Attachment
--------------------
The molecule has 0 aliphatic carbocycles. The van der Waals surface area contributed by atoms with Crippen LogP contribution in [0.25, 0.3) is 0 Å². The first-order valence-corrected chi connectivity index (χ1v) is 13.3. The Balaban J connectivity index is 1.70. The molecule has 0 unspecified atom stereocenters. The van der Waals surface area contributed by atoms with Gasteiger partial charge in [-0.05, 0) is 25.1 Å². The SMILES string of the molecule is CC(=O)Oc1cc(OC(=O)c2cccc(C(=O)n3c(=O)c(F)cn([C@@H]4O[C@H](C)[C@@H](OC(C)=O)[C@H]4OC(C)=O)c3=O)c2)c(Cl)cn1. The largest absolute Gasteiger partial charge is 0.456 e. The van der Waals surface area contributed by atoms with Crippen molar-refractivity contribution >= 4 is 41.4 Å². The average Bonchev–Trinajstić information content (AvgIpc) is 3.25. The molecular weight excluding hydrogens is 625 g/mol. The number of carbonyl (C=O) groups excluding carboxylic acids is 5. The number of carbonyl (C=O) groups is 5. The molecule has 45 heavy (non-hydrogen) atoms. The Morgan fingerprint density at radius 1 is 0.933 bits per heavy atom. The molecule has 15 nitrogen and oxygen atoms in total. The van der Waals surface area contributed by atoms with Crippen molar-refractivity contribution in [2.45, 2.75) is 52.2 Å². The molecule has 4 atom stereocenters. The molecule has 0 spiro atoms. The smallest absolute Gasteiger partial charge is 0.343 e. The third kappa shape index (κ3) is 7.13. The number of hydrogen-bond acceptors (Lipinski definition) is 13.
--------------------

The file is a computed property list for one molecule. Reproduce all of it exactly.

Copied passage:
The molecule has 0 aliphatic carbocycles. The van der Waals surface area contributed by atoms with Crippen LogP contribution in [0.25, 0.3) is 0 Å². The first-order valence-corrected chi connectivity index (χ1v) is 13.3. The Balaban J connectivity index is 1.70. The molecule has 0 unspecified atom stereocenters. The van der Waals surface area contributed by atoms with Gasteiger partial charge in [-0.05, 0) is 25.1 Å². The SMILES string of the molecule is CC(=O)Oc1cc(OC(=O)c2cccc(C(=O)n3c(=O)c(F)cn([C@@H]4O[C@H](C)[C@@H](OC(C)=O)[C@H]4OC(C)=O)c3=O)c2)c(Cl)cn1. The largest absolute Gasteiger partial charge is 0.456 e. The van der Waals surface area contributed by atoms with Crippen molar-refractivity contribution >= 4 is 41.4 Å². The average Bonchev–Trinajstić information content (AvgIpc) is 3.25. The molecular weight excluding hydrogens is 625 g/mol. The number of carbonyl (C=O) groups excluding carboxylic acids is 5. The number of carbonyl (C=O) groups is 5. The molecule has 45 heavy (non-hydrogen) atoms. The Morgan fingerprint density at radius 1 is 0.933 bits per heavy atom. The molecule has 15 nitrogen and oxygen atoms in total. The van der Waals surface area contributed by atoms with Crippen molar-refractivity contribution in [2.45, 2.75) is 52.2 Å². The molecule has 4 atom stereocenters. The molecule has 0 spiro atoms. The smallest absolute Gasteiger partial charge is 0.343 e. The third kappa shape index (κ3) is 7.13. The number of hydrogen-bond acceptors (Lipinski definition) is 13.